bene-, ben-, beni-

(Latin: good, well)

benign (adjective), more benign, most benign
1. Descriptive of a person who has a kind and gentle disposition or appearance: Jim's benign and friendly countenance belied his stern personality and mannerisms.
2. Referring to a disorder which is not a threat to life or long-term health; especially, by being noncancerous: Dr. Anderson, the plastic surgeon, removed a benign, or harmless, growth from the side of Carol’s nose.
3. Pertaining to something which is neutral or harmless in its effect or influence and does not threaten one's health or life: Although benign forgetfulness is an inability to immediately remember a name or a date, the item is usually recalled in a short time.

Medical placebos are intended to have a benign effect on patients during medical research trials and experiments.
4. Relating to a condition which is mild or favorable in effect: Jack's family enjoyed their vacation at the lake because there was such a benign climate there.
5. A reference to a situation which is favorable for a recovery with appropriate management: The finance minister attempted to reassure voters that the economy was in a benign status and would improve soon.
6. Etymology: from Old French benigne, from Latin benignus, "good, kind"; literally, "well born", from bene, "well" + gignere, "to bear, to beget", from genus, "birth".

Pertaining to kindness and favorable treatment.
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benignant (adjective), more benignant, most benignant
1. Conveying kindness and graciousness in behavior or appearance: The actress, despite her fame, always displayed a benignant attitude towards her fans.
2. Relating to a favorable and desirable situation: There was a warm and benignant breeze blowing up from the river during the afternoon.
3. Descriptive of the kind and courteous behavior of a ruler towards his or her subjects: Once on the throne, the king, who had been young and foolish, was soon beloved by his subjects because of his benignant goodwill towards everyone.
Relating to being kind and gracious with employees.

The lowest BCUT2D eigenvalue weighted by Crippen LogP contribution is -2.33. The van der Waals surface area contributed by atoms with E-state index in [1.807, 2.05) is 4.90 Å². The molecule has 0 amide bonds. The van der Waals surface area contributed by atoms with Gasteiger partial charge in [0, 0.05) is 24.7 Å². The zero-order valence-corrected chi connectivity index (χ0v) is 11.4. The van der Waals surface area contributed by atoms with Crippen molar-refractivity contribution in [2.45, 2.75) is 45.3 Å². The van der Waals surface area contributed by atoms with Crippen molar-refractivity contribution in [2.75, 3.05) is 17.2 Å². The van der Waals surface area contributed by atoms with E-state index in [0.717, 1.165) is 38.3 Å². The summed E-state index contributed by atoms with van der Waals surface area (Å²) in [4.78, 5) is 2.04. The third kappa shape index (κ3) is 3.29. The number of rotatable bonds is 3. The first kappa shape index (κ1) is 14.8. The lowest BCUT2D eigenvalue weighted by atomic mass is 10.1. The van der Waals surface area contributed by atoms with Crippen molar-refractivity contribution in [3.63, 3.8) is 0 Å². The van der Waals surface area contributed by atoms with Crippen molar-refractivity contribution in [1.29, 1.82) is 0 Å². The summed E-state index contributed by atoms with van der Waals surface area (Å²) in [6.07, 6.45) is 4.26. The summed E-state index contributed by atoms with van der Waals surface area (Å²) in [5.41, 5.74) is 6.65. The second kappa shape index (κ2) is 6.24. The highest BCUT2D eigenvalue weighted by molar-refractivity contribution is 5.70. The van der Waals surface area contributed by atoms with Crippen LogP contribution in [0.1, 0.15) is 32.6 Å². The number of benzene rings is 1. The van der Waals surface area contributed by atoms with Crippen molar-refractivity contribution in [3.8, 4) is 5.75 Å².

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benignity (s) (noun), benignities (pl)
1. Relating to a kindness and gentleness of attitude and appearance: No one would call the actress particularly beautiful, but most people would agree that there is a benignity regarding her appearance that enhances her charm and fascinates all of those who associate with her.
2. A kind or gracious act: After a stressful week, Mrs. Challace, the famed lawyer, enjoyed being home and receiving many benignities from her family; all of whom helped her relax and forget the burdens related to her profession.
benignly (adverb), more benignly, most benignly
Relating to a mild type or characteristic that does not threaten health or life; harmless and inoffensive: The police officer benignly smiled at the motorist as he drove up next to the car while the driver was waiting for the traffic light to turn green.
benison (s) (noun), benisons (pl)
1. A blessing or an expression of good wishes : The president of the theological seminary asked one of the professors, Mr. Jones, to give the benison at the end of the graduation ceremony.
2. Etymology: from Middle English, which came from Old French beneison; from Latin benedictio, "praising".
Biometrics: Benefits of Biometrics in Controlling Access
A biometric tool that measures bodily features for better security.
Melius bene imperare quam imperium ampliare.
Translation: "It is more important to reign the empire well than to increase it."

Motto of King Rudolf of Habsburg, Germany (1273-1291).

Nota bene; n.b., N.B.
Note well or Take careful note; Take notice.
omnibenevolence (s) (noun), omnibenevolences (pl)
Universal generosity, kindness, acts of charity or support for all, without prejudice: There are some nongovernmental organizations in poor countries which are acting under a mandate of omnibenevolence by extending their help to everyone possible.
omnibenevolent (adjective), more omnibenevolent, most omnibenevolent
A reference to showing goodwill, kindness, and charitableness for all people: Food was being distributed as an omnibenevolent gift to all of the flood victims.
Patria est, ubicumque est bene.
Translation: "Where ever we are content, that is our country."

A motto by Marcus Pacuvilus (c. 220 - c. 130 B.C.) who wrote fourteen plays and a satire. Only fragments of the plays survive.

Pro mundi beneficio. (Latin motto)
Translation: "For the benefit of the world."
Quam bene vivas refert, non quam diu. (Latin proverb)
Translation: "The important thing is not how long you live, but how well you live."
Quotes: Generosity, Benevolence, Altruism
Worthy traits to have within ourselves: generosity, altruism quotes.
Ubi bene ibi patria. (Latin motto)
Translation: "I owe my allegiance to the country in which I prosper."

Related good-word units: agatho-, bon-, eu-.

Word groups which are antonyms of this unit: caco-, dys-, mal-, mis-.